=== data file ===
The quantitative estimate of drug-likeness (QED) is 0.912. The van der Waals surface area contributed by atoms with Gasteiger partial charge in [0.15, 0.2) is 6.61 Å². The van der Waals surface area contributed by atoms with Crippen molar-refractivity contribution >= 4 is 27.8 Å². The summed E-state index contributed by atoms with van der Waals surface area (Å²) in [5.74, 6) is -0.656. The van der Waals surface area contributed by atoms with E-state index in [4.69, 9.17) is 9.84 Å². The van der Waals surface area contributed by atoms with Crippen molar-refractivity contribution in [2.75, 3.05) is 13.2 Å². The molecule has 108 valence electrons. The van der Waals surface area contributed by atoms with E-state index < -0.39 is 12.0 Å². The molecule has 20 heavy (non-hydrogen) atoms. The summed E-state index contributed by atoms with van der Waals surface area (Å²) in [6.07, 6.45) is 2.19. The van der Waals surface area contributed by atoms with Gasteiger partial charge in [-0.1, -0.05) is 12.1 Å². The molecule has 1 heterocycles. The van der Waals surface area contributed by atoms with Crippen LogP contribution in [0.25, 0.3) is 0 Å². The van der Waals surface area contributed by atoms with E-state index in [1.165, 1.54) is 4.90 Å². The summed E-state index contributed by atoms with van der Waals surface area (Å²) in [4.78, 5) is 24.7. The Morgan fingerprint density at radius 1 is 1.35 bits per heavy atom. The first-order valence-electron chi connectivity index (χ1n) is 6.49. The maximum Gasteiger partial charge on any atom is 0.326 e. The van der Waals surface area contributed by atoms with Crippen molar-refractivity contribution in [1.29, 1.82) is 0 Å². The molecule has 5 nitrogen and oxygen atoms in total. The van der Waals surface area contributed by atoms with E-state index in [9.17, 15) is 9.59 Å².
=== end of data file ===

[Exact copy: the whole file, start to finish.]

The quantitative estimate of drug-likeness (QED) is 0.912. The van der Waals surface area contributed by atoms with Gasteiger partial charge in [0.15, 0.2) is 6.61 Å². The van der Waals surface area contributed by atoms with Crippen molar-refractivity contribution >= 4 is 27.8 Å². The summed E-state index contributed by atoms with van der Waals surface area (Å²) in [5.74, 6) is -0.656. The van der Waals surface area contributed by atoms with E-state index in [4.69, 9.17) is 9.84 Å². The van der Waals surface area contributed by atoms with Crippen molar-refractivity contribution in [2.75, 3.05) is 13.2 Å². The molecule has 108 valence electrons. The van der Waals surface area contributed by atoms with E-state index < -0.39 is 12.0 Å². The molecule has 20 heavy (non-hydrogen) atoms. The summed E-state index contributed by atoms with van der Waals surface area (Å²) in [6.07, 6.45) is 2.19. The van der Waals surface area contributed by atoms with Gasteiger partial charge in [-0.1, -0.05) is 12.1 Å². The molecule has 1 heterocycles. The van der Waals surface area contributed by atoms with Crippen LogP contribution in [0.25, 0.3) is 0 Å². The van der Waals surface area contributed by atoms with E-state index in [1.165, 1.54) is 4.90 Å². The summed E-state index contributed by atoms with van der Waals surface area (Å²) in [4.78, 5) is 24.7. The Morgan fingerprint density at radius 1 is 1.35 bits per heavy atom. The first-order valence-electron chi connectivity index (χ1n) is 6.49. The maximum Gasteiger partial charge on any atom is 0.326 e. The van der Waals surface area contributed by atoms with Crippen molar-refractivity contribution in [1.29, 1.82) is 0 Å². The molecule has 5 nitrogen and oxygen atoms in total. The van der Waals surface area contributed by atoms with E-state index in [9.17, 15) is 9.59 Å².